TIP: The simplest way for a special interest to exert power is to participate in democracy. Think about that for a second. For a fringe faction to take power from a King requires enough force to best their military and stage a coup. Taking it from a Democracy requires political action and more votes or money than the opposition. The President used to be elected directly and so did Senators. Party bosses used to have more control over parties (although, Bernie). Now more power is held by the people in the primaries. The States’ Rights factions and Progressive factions have moved us toward a more democratic and less aristocratic form of government since the 1820’s. I’d like to tell you we are better off for it, and we are in some ways but the founders and Plato’s Republic would suggest that things aren’t as simple as that. See The American Party System: A Lament Progressives’ effort to weaken parties has harmed our democracy. Keep in mind this is also true for the progressively socially conservative States’ Rights factions. See Plato’s How Democracy leads to Tyranny. Or see Why the founders choose a Republic. The Populists sometimes want collective democracy, and sometimes want states’ rights democracy, but the founders thought there was more wisdom in Republican aristocracy at the highest levels of government. Time will show us who was right. In my opinion, our move toward democracy (be it ALEC, Citizens United, Winner-take-all, or the weakening of Union Power and Party Bosses) has negatively effected on our democratic ideals (paradoxical effects).
FACT: 1824 was the first election in which the majority of states used a statewide winner-take-all voting method for choosing their presidential electors. Please note that this was one of the most destructive elections in history and it divided our country. Soon after, the country entered the Civil War. Red team/blue team politics has been divisive ever since. Before 1824, the country had been in “an Era of Good Feelings” in a nearly unified one-party system.
FACT: Only the youngest founders were still around when the system was put in practice. Jefferson died in 1826. The second generation of Americans like Clay, Calhoun, Adams, Jackson, Van Buren, etc. put the winner-take-all system in place. Even today, many “northern” states still reject the state-based custom. The custom is on weaker footing than most people believe.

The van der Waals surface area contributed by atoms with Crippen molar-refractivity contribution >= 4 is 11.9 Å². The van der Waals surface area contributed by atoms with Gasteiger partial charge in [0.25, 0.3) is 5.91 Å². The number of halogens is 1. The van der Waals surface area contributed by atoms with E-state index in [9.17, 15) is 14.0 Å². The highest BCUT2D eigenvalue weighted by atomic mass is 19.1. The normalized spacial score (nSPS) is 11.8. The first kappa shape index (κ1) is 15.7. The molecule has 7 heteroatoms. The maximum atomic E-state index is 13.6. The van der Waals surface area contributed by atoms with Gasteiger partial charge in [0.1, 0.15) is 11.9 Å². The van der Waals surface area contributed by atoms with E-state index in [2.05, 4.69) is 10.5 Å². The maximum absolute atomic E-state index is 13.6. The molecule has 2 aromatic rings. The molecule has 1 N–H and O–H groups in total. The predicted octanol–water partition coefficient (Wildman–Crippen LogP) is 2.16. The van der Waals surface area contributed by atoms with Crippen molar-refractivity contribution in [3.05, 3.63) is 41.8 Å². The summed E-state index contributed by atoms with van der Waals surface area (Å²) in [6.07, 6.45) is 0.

Adam Ruins Everything – Why the Electoral College Ruins Democracy. The right-wing likes to advocate for our Republican system. At its core, it offers vital protections. However, they rarely ever tell the full story about strict voter ID, gerrymandering, and the fact that the winner-take-all custom favors Red states sometimes even unfairly as it treats their state majorities in the exact same way they don’t want the national majority treated.
How Can We Make Voting More Fair?
Fair voting solutions include ideas like improving primaries, addressing strict voter ID and gerrymandering, run-off voting, and no-confidence voting. Another thought is that electors could vote proportionally to the state popular vote in instances where no clear majority is won. Again, we have to deal with the will of majorities and minorities instead of what is best for the nation.
There is a lot of wiggle room to make elections fairer, but that requires getting both parties on board. Historically agreement between parties has been problematic. The problem is that there is little incentive to change a system that is working. We don’t need reactionary solutions that focus on the popular vote; we need more safeguards to ensure those elected represent the general will of the people as a whole and not just the will of a particular minority or majority.
Winner Take All vs. Proportional Primaries – STUFF YOU SHOULD KNOW.
MPR News: Instant Runoff Voting Explained. People should be able to vote for more than one candidate to express their order of preference.
Labour’s No Confidence Vote In Jeremy Corbyn (using the U.K. voting system as an example). People should be able to vote “no confidence.” More than half of voting eligible Americas didn’t vote in the past 2016 election.